Those cases include such items as "piglets," shielded containers used to store radioactive materials. There have been at least two attempts to smuggle them from Abkhazia, according to Pavlenishvili. In November 2007, for example, a Georgian working as a "courier" for an Abkhazian organized crime group was arrested while trying to smuggle a piglet containing cesium-137 into Georgia. The container was found hidden amid a shipment of nuts.

The why may be unknown, but the where is clear: The sellers are heading to Turkey. "For our smugglers, the paradise — I don’t why — is Turkey," Pavlenishvili said, a claim that was backed up by a U.S. law enforcement official I spoke with who had worked with the Georgians on this issue.

That doesn’t necessarily mean the market is seller-driven; Pavlenishvili acknowledges that the Russian and Caucasian smugglers could just be naively speculating that a Muslim country is a gateway to terrorists willing to pay high prices. "Sometimes they are looking for Arabs, but in Turkey it’s easier to find Turks than Arabs," he said.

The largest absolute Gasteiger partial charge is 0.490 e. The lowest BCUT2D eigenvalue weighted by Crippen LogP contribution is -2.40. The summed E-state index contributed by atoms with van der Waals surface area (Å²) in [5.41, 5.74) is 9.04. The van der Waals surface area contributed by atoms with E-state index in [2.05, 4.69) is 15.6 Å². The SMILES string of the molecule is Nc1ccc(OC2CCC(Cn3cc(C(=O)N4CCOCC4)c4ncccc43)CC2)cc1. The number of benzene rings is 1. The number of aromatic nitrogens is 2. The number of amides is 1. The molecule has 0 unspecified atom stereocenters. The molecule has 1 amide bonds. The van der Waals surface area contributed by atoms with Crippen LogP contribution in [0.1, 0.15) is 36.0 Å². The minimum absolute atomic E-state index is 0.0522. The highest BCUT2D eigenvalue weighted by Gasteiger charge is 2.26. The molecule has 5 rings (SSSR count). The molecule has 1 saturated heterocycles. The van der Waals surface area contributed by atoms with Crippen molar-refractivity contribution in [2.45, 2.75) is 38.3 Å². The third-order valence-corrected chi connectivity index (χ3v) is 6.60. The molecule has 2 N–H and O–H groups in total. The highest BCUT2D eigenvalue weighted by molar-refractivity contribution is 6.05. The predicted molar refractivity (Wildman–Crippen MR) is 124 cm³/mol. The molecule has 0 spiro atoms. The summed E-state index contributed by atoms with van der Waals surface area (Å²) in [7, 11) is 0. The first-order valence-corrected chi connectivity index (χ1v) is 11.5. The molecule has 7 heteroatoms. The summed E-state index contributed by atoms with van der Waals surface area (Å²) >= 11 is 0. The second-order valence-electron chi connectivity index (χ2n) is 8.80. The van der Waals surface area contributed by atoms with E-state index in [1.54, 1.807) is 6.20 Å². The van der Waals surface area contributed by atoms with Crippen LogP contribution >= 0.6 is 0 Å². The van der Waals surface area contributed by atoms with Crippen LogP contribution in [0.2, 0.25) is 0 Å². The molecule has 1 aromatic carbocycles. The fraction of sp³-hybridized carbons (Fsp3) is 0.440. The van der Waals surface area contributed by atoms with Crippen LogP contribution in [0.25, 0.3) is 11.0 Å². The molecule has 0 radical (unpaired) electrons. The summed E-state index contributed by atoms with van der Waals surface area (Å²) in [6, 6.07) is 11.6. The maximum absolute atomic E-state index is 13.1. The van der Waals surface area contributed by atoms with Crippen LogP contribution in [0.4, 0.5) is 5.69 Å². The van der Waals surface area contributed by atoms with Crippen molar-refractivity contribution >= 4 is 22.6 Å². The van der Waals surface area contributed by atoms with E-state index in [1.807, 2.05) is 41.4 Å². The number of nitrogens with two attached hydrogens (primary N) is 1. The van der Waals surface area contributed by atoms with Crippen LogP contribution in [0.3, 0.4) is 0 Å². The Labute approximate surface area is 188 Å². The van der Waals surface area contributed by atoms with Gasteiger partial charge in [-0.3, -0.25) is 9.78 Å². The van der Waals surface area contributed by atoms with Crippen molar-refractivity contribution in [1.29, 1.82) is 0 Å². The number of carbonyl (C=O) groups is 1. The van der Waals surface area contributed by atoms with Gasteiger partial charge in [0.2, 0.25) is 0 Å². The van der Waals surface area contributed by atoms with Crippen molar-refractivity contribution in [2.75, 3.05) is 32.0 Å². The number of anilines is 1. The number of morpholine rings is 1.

Trying to get definitive answers on exactly where the nuclear material is coming from, and where it’s going to, has so far proved elusive. The smuggler at the heart of the 2003 HEU incident, Dadayan, was never prosecuted in Georgia. Rather, he was returned to his home country of Armenia for prosecution. Khintsagov, who remains in jail in Georgia, has declined to cooperate with Georgian investigators.

Although originally sentenced to eight years in prison, Khintsagov — perhaps the world’s most infamous nuclear smuggler — is scheduled to be released early for "good behavior," according to Shota Utiashvili, a senior official in Georgia’s Interior Ministry.